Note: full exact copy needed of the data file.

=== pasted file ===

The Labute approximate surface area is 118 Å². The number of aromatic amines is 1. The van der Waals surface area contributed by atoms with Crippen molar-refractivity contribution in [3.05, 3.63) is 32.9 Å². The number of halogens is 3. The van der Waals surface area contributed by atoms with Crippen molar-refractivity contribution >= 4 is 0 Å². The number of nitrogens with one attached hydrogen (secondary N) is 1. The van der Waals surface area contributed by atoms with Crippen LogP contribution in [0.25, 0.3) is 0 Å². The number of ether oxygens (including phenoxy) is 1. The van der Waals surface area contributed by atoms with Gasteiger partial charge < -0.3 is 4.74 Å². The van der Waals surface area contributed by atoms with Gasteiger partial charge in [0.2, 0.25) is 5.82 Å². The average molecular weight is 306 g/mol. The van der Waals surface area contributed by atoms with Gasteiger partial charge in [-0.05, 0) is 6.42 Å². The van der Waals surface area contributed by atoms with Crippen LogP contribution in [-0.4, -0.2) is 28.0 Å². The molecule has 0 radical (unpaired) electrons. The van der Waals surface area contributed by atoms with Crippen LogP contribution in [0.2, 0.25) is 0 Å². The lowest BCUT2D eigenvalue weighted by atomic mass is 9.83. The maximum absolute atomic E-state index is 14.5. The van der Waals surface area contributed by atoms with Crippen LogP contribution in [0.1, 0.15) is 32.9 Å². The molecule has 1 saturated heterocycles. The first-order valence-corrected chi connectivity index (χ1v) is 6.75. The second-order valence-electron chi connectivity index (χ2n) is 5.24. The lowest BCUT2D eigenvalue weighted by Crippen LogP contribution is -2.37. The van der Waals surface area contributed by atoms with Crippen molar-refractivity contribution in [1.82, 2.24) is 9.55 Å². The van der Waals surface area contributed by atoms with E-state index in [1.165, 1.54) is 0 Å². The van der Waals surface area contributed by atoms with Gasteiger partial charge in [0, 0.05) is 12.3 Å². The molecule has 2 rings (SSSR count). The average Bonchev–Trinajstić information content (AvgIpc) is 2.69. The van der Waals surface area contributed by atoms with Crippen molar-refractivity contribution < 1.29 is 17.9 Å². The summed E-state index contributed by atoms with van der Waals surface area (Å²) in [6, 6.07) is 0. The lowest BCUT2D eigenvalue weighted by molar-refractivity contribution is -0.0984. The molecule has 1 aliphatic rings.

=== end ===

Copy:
The Labute approximate surface area is 118 Å². The number of aromatic amines is 1. The van der Waals surface area contributed by atoms with Crippen molar-refractivity contribution in [3.05, 3.63) is 32.9 Å². The number of halogens is 3. The van der Waals surface area contributed by atoms with Crippen molar-refractivity contribution >= 4 is 0 Å². The number of nitrogens with one attached hydrogen (secondary N) is 1. The van der Waals surface area contributed by atoms with Crippen LogP contribution in [0.25, 0.3) is 0 Å². The number of ether oxygens (including phenoxy) is 1. The van der Waals surface area contributed by atoms with Gasteiger partial charge < -0.3 is 4.74 Å². The van der Waals surface area contributed by atoms with Gasteiger partial charge in [0.2, 0.25) is 5.82 Å². The average molecular weight is 306 g/mol. The van der Waals surface area contributed by atoms with Gasteiger partial charge in [-0.05, 0) is 6.42 Å². The van der Waals surface area contributed by atoms with Crippen LogP contribution in [-0.4, -0.2) is 28.0 Å². The molecule has 0 radical (unpaired) electrons. The van der Waals surface area contributed by atoms with Crippen LogP contribution in [0.2, 0.25) is 0 Å². The lowest BCUT2D eigenvalue weighted by atomic mass is 9.83. The maximum absolute atomic E-state index is 14.5. The van der Waals surface area contributed by atoms with Crippen LogP contribution in [0.1, 0.15) is 32.9 Å². The molecule has 1 saturated heterocycles. The first-order valence-corrected chi connectivity index (χ1v) is 6.75. The second-order valence-electron chi connectivity index (χ2n) is 5.24. The lowest BCUT2D eigenvalue weighted by Crippen LogP contribution is -2.37. The van der Waals surface area contributed by atoms with Crippen molar-refractivity contribution in [1.82, 2.24) is 9.55 Å². The van der Waals surface area contributed by atoms with E-state index in [1.165, 1.54) is 0 Å². The van der Waals surface area contributed by atoms with Gasteiger partial charge in [0, 0.05) is 12.3 Å². The molecule has 2 rings (SSSR count). The average Bonchev–Trinajstić information content (AvgIpc) is 2.69. The van der Waals surface area contributed by atoms with Crippen molar-refractivity contribution < 1.29 is 17.9 Å². The summed E-state index contributed by atoms with van der Waals surface area (Å²) in [6, 6.07) is 0. The lowest BCUT2D eigenvalue weighted by molar-refractivity contribution is -0.0984. The molecule has 1 aliphatic rings.